This month, the Federal Aviation Administration relaxed its rules on commercial use of drones. Among 10 programs awarded permission to operate commercially is Flirtey, a startup that promises to deploy defibrillators via drone to the scenes of medical emergencies. The pilot program begins in Reno, Nev., based at a network of FedEx stores. But beyond city limits, the system’s potential for remote care seems huge. Can a drone deliver a defibrillator to a climber halfway up Mount Rainier, or epinephrine to a child with anaphylaxis somewhere on a rafting trip?
Similarly, California-based Zipline recently announced a new generation of fixed-wing drones, geared to long-distance deliveries. The company has been delivering blood products via drone to Rwandan district hospitals since 2016. And some Australian teams have already proposed blood deliveries directly to accident scenes, in advance of pre-hospital responders.
The use of leading-edge technology in the remote setting has entered something of a renaissance, from delivery drones to point-of-care diagnostics. Naturally, I’m a little bit afraid of these things tanking mid-flight and raining epinephrine on my unsuspecting head during a day hike. Nonetheless, the use of innovative technology in austere medicine offers potential that shouldn’t be ignored by practitioners or educators.
Many wilderness practitioners still feel that the best medical kit is a roll of duct tape and a cell phone. I might add some safety pins and a Foley catheter. Others are gearheads — jazzed about goofy stuff that seems to either break or run out of power way too often. So what’s the best way to bring austere medicine into the 21st century without loading our backpacks full of useless gadgets?
The real advances seem to be in diagnosis and monitoring. Much work has been done on ultrasound in the wilderness, from the International Space Station to research at altitude. Handheld devices now make acquisition, transmission, and interpretation of images more accessible than ever. Smartphone-connected ultrasound devices that help clinicians interpret images aren’t far down the road, suggesting that sonography could be placed in the hands of community health workers or first responders without the necessity of an expert on the other end of the line.
Real-time monitoring is a key to both prevention and diagnosis. Last year, German researchers evaluated the efficacy of non-invasive intracranial pressure (ICP) monitoring in patients with subarachnoid hemorrhage. The preliminary results were promising, suggesting that larger studies could demonstrate that these devices may find use in the pre-hospital space as well. If non-invasive ICP monitoring makes prime time, we may see a revolution in the approach to high-altitude cerebral edema and acute mountain sickness.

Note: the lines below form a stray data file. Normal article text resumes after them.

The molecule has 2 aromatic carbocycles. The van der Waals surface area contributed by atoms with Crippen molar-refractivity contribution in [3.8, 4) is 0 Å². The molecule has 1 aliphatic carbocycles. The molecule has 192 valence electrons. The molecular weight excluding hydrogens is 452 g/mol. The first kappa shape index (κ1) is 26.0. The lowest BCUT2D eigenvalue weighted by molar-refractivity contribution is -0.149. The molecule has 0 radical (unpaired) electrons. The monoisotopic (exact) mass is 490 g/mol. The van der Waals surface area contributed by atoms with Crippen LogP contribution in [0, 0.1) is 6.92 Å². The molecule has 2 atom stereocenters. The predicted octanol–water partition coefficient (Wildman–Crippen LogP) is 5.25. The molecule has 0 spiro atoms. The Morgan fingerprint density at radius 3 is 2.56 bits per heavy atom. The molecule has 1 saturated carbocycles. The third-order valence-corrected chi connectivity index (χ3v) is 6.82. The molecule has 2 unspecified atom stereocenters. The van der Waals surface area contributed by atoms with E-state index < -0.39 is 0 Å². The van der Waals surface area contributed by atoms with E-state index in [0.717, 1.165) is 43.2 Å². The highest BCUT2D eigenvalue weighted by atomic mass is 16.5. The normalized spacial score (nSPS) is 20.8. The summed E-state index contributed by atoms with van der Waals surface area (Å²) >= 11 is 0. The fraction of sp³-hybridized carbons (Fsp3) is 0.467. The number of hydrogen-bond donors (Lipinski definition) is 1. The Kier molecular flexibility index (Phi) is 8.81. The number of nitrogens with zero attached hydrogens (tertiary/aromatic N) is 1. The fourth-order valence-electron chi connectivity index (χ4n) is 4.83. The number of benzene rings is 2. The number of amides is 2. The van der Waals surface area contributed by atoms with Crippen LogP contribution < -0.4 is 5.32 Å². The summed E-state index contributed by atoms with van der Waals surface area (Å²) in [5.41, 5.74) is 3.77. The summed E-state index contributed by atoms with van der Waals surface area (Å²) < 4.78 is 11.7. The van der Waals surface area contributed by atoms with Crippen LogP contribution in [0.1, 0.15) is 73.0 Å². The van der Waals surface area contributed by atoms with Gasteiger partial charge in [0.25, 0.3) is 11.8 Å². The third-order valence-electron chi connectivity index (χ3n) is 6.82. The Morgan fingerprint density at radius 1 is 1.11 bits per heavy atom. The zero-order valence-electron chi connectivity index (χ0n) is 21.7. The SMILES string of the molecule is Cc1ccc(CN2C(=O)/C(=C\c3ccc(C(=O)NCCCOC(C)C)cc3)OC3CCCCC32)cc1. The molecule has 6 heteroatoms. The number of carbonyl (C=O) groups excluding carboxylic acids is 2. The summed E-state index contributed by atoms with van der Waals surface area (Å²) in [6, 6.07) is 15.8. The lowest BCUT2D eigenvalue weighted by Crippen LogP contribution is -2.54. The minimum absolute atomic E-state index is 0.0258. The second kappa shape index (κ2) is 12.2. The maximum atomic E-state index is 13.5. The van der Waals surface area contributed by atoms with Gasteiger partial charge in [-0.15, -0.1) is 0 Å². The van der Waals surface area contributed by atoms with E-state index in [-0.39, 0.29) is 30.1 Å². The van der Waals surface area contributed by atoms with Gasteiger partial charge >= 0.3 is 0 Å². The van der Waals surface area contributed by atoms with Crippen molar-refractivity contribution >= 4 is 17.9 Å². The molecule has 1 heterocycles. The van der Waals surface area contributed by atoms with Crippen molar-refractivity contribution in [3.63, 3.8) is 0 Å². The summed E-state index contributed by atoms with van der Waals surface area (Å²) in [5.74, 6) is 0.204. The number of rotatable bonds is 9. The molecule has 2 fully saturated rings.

Bringing high-tech interventions to remote areas may be harder. Cardiac arrest in the wilderness is often futile due to resource limitations and long distances. But in some cases, like avalanche burial or cold water immersion, prolonged resuscitation can lead to excellent neurologic recovery. Mechanical chest compression devices have been used for some time in helicopter EMS services, with the prospect of allowing longer pre-hospital resuscitations with high-quality compressions that might not be otherwise possible in the air.
In 2014, German researchers reported one of the first uses of an external chest compression device by a helicopter EMS service to resuscitate an avalanche victim. In this case the outcome was unfortunate, likely due to prolonged asphyxia. Nonetheless, the strategy will catch on. Will these devices start showing up next to AEDs in hard-to-reach locations, or in the caches of search-and-rescue teams?
My colleagues and I have been designing a new austere medicine course for medical students. We should feel obligated to embrace the impact of all this technology and prepare caregivers for the newest tech they’ll encounter in the field.
Sure, our lesson plans will include improvised splints, hypothermia wraps, and litters built from ski poles. But shouldn’t we be teaching students (and wilderness first responders, for that matter) how to interpret ultrasound images on a smartphone, when to consider some drone blood, or what increasing ICP might mean in a Himalayan trekker?
Wilderness medicine instructors should embrace leading-edge technology and introduce it along with the basics, since our students are helping to design a new era of austere medicine. My plan is to introduce the high-tech stuff right along with all the things you can do with a Foley (lots) and the uses of duct tape (endless). Hopefully doing so will help propel my own practice into the future.
Christopher Tedeschi, MD, MA, is assistant professor of medicine at Columbia University Medical Center (CUMC) in New York City and director of emergency preparedness for CUMC Emergency Medicine. He is especially interested in applications of wilderness medicine to global health practice and disaster response and preparedness.